Is the Internet making us stupid?

From the The Brunswick News

The ages of pupils in Elisabeth Ruff's second grade classes have not changed in the past 15 to 20 years - most are still 7 years old - but the way they learn has.

These days, when the Oglethorpe Point Elementary School teacher fields a question from a child she is not sure how to answer, the response from her class is much different than it used to be.

"Inevitably, one or two students will tell me I should Google the answer," Ruff said. "That never used to happen."

The call from students to turn to the Internet for information is an indicator to Ruff of a fundamental change in how children think, learn and process information.

No longer can she ask her class to turn to a page in a book and begin teaching.

"It is no longer just a chalkboard, chalk and some books," Ruff said. "They are used to video games and iPods. They are used to being entertained."

Her classroom at the St. Simons Island school is equipped with desktop computers, laptop computers and a touch-screen projector board, all of which are used every day in an effort to keep her pupils engaged in learning.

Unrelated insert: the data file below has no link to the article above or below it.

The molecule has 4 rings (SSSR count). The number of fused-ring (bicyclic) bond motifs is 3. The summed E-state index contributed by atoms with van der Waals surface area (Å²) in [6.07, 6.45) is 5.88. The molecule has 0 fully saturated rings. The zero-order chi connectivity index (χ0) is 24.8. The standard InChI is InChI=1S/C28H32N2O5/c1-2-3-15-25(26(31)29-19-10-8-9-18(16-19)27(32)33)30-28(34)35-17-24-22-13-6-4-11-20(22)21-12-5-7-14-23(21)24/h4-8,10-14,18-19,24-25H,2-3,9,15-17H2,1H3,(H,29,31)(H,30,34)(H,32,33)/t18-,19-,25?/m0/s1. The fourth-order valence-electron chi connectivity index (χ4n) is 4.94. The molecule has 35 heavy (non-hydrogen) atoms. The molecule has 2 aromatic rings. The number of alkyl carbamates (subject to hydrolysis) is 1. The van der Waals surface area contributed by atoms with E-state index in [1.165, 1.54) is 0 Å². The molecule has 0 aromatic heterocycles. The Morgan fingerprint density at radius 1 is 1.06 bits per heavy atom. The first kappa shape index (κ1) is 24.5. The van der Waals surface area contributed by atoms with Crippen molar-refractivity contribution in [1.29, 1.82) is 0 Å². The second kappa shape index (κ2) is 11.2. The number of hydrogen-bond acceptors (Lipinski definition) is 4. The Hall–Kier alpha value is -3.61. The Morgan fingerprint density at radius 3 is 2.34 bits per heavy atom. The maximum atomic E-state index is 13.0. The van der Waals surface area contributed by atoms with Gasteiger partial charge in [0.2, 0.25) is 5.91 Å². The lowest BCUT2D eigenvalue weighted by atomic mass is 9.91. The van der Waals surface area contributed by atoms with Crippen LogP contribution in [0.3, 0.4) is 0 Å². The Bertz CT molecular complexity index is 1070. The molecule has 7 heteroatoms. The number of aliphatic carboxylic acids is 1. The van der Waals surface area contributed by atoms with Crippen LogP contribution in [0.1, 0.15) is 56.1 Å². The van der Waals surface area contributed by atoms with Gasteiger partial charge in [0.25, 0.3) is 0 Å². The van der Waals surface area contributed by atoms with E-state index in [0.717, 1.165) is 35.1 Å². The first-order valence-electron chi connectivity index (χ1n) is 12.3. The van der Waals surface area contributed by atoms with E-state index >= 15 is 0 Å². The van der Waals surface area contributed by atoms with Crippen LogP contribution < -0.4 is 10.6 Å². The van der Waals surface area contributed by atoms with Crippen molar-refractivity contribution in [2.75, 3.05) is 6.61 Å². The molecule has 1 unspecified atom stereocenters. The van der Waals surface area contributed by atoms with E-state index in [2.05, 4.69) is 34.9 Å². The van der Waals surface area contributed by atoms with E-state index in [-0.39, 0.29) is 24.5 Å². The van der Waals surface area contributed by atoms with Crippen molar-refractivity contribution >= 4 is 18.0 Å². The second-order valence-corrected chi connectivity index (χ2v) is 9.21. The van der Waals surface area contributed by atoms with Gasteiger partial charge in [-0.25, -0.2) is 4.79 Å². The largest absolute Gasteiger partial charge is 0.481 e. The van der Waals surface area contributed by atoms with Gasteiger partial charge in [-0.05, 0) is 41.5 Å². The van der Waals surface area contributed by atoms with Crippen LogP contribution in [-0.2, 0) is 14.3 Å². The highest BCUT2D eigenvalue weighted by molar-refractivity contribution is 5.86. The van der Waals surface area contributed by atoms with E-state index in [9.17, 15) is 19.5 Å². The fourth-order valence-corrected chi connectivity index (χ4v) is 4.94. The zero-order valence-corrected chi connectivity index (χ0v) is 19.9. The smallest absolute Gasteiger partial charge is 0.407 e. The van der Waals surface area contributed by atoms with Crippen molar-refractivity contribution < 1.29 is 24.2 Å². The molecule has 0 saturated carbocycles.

The shift from traditional methods of teaching has come to dominate public education the past decade, as the Internet has given teachers and students immediate access to more information than the human brain can hold.

Estimates show that there could be as many as 600 million websites in existence, featuring more than 40 billion single web pages. With search engines like Google, which can access information on those pages in an instant, some researchers and sociologists worry that modern learners are no longer grasping the true depth of information necessary to understand the concepts required for innovation and meaningful experimentation. They, instead, are more adept at finding short snippets of information and moving on to another topic.

One of those people is Nicholas Carr, who was a finalist for the 2011 Pulitzer Prize for general nonfiction with his book, "The Shallows: What the Internet is Doing to Our Brains." The book is essentially an extension of a 2008 article Carr wrote for The Atlantic magazine entitled, "Is Google Making us Stupid?"

In the article, Carr argued that the vast amount information available on the Internet is creating people who are knowledgeable about many things, but true experts in nothing.